Forever Family: tawny, russet, sepia, umber

Bear and I used to read The Colors of Us by Karen Katz together.  She’d ask to hear it almost every day.

“My name is Lena, and I am seven.
I am the color of cinnamon.
Mom says she could eat me up.”

Lena wanted to paint a picture of herself, but her mom pointed out that brown isn’t merely brown.  Bear would ooh and aah as she turned the pages, absorbing the medley of shades in Lena’s neighborhood.

The children’s picture book took a simple approach, describing each character’s skin tone as something the main character understood…french toast, honey, butterscotch, peanut butter, chocolate cupcakes, nutmeg.  Bear would point excitedly at a page and name someone she knew who looked like that.  She never tired of naming which skin tone was hers, and it was her favorite game to match people we knew to characters in the book.

The book’s message is clear: brown is not simply brown.  Brown is a palette.  Brown is beautiful in a hundred ways.

(I’ve since learned that many people of color find comparing their skin tones to food offensive.  You can read more on that perspective here.  For the sake of this post, I’m reflecting on Bear’s responsiveness to the book.)

We read The Colors of Us over and over again between Bear’s preschool and early elementary years.  It was a great way to explore the fact that the world is made up of all kinds of people, and each is beautiful in their own way.  It also helped Bear make sense of racial language – she didn’t understand why someone would call her black when she clearly wasn’t, but she wasn’t white either.  Introducing brown as a beautiful skin color, one with more shades than the rainbow, was something she welcomed with open arms.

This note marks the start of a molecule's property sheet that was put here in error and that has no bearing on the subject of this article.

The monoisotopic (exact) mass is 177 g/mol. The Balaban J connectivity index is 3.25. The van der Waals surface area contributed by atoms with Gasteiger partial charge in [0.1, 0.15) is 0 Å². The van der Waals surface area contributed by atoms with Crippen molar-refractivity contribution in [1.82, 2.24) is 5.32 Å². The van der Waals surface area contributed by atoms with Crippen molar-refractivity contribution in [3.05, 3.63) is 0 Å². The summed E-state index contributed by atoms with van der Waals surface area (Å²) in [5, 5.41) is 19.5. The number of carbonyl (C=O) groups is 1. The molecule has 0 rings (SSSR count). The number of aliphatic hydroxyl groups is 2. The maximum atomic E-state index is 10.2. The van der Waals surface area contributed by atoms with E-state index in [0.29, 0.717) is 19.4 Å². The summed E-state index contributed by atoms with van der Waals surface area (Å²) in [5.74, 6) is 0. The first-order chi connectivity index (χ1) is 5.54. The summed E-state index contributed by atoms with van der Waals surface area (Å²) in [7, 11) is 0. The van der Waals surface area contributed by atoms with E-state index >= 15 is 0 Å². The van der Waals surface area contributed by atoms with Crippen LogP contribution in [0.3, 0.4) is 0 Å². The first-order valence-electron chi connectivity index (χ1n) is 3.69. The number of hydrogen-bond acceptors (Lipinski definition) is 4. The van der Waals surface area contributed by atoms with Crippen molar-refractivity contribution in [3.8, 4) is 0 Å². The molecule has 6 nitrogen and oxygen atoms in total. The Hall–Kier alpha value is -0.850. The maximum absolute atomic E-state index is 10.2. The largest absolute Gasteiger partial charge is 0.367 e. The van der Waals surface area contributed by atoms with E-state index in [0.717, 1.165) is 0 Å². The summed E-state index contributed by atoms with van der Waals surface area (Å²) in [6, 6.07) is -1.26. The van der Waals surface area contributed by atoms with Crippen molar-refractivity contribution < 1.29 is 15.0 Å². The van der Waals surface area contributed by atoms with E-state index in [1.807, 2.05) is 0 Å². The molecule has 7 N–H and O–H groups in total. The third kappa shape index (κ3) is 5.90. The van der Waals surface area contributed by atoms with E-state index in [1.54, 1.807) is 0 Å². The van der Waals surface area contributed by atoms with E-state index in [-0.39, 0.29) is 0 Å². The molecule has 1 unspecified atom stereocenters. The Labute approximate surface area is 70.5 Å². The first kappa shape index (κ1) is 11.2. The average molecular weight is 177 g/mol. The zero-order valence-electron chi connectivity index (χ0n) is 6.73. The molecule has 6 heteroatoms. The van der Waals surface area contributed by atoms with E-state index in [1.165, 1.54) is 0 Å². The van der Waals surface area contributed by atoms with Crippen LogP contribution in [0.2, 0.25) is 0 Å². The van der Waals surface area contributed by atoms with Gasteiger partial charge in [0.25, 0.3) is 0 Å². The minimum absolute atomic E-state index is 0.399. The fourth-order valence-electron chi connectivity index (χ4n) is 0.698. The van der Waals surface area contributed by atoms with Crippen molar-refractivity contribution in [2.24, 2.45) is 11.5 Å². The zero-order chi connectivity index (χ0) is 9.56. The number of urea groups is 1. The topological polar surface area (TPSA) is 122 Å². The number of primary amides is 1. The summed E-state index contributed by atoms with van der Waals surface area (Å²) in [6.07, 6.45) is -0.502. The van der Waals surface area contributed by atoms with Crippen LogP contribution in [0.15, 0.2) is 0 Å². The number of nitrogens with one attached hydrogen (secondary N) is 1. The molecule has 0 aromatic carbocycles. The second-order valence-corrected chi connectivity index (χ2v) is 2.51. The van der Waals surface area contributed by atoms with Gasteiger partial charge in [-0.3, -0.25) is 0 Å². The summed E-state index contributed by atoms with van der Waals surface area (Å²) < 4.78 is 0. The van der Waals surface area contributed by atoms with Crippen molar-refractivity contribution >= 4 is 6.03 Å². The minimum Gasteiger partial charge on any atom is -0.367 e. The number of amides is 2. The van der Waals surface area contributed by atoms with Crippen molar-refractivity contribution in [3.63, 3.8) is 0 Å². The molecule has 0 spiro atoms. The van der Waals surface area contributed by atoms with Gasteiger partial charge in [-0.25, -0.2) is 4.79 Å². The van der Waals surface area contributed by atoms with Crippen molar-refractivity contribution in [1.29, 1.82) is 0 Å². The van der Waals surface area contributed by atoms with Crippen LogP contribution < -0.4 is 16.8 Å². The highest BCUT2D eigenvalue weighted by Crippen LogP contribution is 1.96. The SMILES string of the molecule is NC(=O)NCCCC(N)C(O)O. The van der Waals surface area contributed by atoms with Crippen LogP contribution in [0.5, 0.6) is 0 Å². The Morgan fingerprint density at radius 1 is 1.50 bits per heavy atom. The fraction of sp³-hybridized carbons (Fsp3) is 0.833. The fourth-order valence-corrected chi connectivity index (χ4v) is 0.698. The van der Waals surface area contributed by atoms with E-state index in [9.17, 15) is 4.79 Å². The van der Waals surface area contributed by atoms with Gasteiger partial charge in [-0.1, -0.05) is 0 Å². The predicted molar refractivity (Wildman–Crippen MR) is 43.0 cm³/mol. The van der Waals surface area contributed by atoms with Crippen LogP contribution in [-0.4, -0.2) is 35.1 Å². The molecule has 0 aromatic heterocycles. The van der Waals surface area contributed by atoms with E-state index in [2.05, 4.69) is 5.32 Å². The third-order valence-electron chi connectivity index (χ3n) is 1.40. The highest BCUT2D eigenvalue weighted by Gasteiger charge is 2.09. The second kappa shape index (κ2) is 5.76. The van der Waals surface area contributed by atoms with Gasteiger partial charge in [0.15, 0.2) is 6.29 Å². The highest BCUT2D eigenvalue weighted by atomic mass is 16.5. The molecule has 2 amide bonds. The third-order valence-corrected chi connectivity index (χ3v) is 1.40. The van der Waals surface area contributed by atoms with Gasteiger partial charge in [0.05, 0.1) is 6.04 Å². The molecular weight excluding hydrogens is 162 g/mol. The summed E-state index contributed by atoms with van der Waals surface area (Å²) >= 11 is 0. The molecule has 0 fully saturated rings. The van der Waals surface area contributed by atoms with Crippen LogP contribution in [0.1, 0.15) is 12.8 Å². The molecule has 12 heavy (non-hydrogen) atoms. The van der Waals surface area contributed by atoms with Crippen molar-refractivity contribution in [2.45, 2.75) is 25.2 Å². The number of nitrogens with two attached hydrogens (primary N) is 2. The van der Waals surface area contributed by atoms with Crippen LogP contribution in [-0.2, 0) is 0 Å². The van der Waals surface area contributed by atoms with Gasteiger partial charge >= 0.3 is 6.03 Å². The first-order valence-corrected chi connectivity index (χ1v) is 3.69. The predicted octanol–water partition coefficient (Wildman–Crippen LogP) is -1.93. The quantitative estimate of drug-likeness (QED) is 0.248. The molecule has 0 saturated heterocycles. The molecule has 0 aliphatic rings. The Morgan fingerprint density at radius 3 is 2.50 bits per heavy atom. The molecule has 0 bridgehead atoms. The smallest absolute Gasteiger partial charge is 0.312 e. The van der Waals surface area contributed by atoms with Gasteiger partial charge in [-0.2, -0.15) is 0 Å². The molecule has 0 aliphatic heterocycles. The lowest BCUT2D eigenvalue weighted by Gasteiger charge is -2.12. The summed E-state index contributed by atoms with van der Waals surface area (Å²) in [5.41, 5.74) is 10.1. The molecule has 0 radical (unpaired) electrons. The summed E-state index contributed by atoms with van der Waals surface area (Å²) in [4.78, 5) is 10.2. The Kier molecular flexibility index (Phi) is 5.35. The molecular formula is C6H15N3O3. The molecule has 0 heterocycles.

But as the years have gone by, I’ve noticed that even my own kids don’t embrace this concept all the time.

I find my children beautiful (inside and out, but that’s a different post).  The photo of our little guys on the left is pretty typical for winter tones.  In summertime T-man’s soft skin intensifies to a deep brown and Bear’s becomes a warm bronze as they spend their days in the sun.  All four shades (and the ones in between) are lovely; I tell them so every day.

But much like the white folks who hit salons to get a tan, there are days when my kids question the beauty of brown.  Their doubt is a mystery to me.  I see the richness of their color, the glow shimmering just beneath the surface of their skin.  The way it warms to the sunlight and envelops them in strength.

I bask in their beauty.

I also recognize I have the luxury of this delight.  That admiring someone’s brown skin and living in it are two very different things.

Hopefully they’ll develop a love for themselves strong enough to overpower any voices that dare to suggest brown is less than beautiful.

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